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The story of Muhammad Kiiza – an atheist that grew up in a Muslim village in rural Uganda

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A study by the Pew Forum on Religion & Public Life found that 97% of Ugandans are believers, and the fact that professions of atheism are invariably met with incredulity has prompted most of Uganda’s atheists to keep their scepticism in the closet. Muhammad Kiiza is one of those atheists. He is from the Bukolho village in Kisanga Sub-Country Kasese district. Muhammad was born in a Muslim family and he grew up in the Kalingwe village, located in a rural area. The village consists of five Muslim families who often came together for ‘’swalla’’ (prayers) and they would pray five times per day. Every Friday, they would walk more than seven kilometres for prayers, also known as ‘’Iljumaa’’ (worship day for Muslims on Friday). The families were dominated by the educated Muslim, Muhammad explains, because his parents were not educated, they had no say in the mosque or any other public Muslim function. This caused religious segregation and it inflicted a feeling of hate for Muhammad towards his family. He felt like his family was wasting his time by taking him to Koranic studies instead of formal education. This delayed his education in general and he searched for a way to talk to his parents.
Muhammad tells us in a video what it is like to become an atheist in Uganda:
He did not get the response he wanted because his parents told him that there was nothing to worry about as long as he believed in God. Later in life Muhammad decided to follow education and he finished senior level four. It was during his holidays from his education that he heard about atheism from his friend Masika (Masika is currently the chairperson of Atheist Society of Uganda) and he made the decision to turn towards atheism because under the Islam, he felt he was being forced to believe in something that you could not see. He found comfort in Atheism, where practical evidence and secularism can be demonstrated.
Muhammad’s dream is to become a computer wizard and a secular teacher to educate people that suffer in different religious affiliation. He also hopes to start a big project that will always assist many atheists who have diverted to atheism. Muhammad is grateful for the guidance and counselling he received from his friend Masika but at the same time Muhammad is living a challenging life. He no longer gets support from his parents and he is no longer allowed to return home because when he does, they plan on killing him because in the eyes of the village, he revealed the Islamic doctrine to the non-Muslims. In the village, they believe that if you kill a non-Muslims you will be ‘Jana’ (heaven according to Islam) and you are considered a faithful one. Muhammad no longer supports this and he will continue to condemn that false doctrine, even when his life is at risk.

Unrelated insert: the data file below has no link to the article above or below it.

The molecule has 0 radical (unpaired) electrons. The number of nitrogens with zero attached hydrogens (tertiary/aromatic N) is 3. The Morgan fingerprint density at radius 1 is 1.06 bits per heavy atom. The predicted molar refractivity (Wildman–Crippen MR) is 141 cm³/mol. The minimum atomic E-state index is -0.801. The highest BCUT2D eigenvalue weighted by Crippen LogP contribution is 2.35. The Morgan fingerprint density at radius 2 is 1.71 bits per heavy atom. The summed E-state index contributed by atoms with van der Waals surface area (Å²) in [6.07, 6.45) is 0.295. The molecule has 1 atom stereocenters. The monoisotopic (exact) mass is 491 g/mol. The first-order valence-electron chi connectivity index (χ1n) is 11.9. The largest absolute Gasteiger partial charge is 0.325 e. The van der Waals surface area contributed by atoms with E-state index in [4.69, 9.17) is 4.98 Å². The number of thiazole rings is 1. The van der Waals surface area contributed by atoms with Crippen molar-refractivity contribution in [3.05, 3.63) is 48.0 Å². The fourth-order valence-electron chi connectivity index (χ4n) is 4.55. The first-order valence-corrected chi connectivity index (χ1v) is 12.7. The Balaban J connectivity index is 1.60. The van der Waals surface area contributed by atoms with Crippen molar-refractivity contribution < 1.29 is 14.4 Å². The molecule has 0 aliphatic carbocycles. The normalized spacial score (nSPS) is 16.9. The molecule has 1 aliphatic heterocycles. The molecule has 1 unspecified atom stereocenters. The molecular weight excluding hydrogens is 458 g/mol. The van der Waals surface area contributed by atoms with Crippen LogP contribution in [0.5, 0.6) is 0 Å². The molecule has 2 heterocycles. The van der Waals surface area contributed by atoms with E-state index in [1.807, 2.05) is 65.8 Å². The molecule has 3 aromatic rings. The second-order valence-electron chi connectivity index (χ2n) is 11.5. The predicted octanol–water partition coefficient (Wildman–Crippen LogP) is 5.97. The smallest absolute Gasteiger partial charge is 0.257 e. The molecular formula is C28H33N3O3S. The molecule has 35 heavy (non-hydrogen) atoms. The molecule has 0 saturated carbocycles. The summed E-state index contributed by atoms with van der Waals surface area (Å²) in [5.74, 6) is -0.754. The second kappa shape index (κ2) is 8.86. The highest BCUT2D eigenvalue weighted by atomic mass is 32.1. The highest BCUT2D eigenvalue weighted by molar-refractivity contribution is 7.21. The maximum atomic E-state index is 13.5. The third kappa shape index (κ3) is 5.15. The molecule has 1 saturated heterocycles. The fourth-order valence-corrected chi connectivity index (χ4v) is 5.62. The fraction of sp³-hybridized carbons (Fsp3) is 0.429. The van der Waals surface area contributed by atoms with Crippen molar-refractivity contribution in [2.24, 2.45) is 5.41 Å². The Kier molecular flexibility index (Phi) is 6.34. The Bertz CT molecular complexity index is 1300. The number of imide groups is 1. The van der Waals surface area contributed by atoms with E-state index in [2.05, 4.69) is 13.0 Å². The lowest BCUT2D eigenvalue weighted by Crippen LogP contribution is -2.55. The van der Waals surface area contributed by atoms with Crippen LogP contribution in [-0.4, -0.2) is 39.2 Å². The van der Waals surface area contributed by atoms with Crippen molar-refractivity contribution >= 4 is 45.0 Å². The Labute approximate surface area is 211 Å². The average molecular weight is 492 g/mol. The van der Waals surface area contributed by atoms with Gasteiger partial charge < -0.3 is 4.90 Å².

‘’When you become an atheist in Uganda, it is mainly suffering. I am away from my home, living away from my parents. When you try to divert from the Islamic faith in Uganda, you are regarded as a pagan. Sometimes they want to kill you because they don’t want you to turn to another religion. I appeal to you all: to those who are trying to help us in the Netherlands, those we are trying to get funds and the sewing machines and the network of SUN, we want to thank all donors. Also for putting in the effort that helps us to survive. Surviving here in Uganda is not easy, because everything you need is money, food, medical care, shelter, accommodation, everything you need is money. My appeal to all donors is kindly to help us, so we can survive, we as atheists here. We want to set an example to others that being an atheist is not a crime. ‘’
You can help people like Muhammad and his friend Masika by donating to the crowdfunding organised by SUN. This crowdfunding is set up to raise money for sewing machines and welding machines so that the Atheist Society of Uganda can become more self-sufficient. Donations can be made on this link:

For more information on the Atheist Society of Uganda you can read this article

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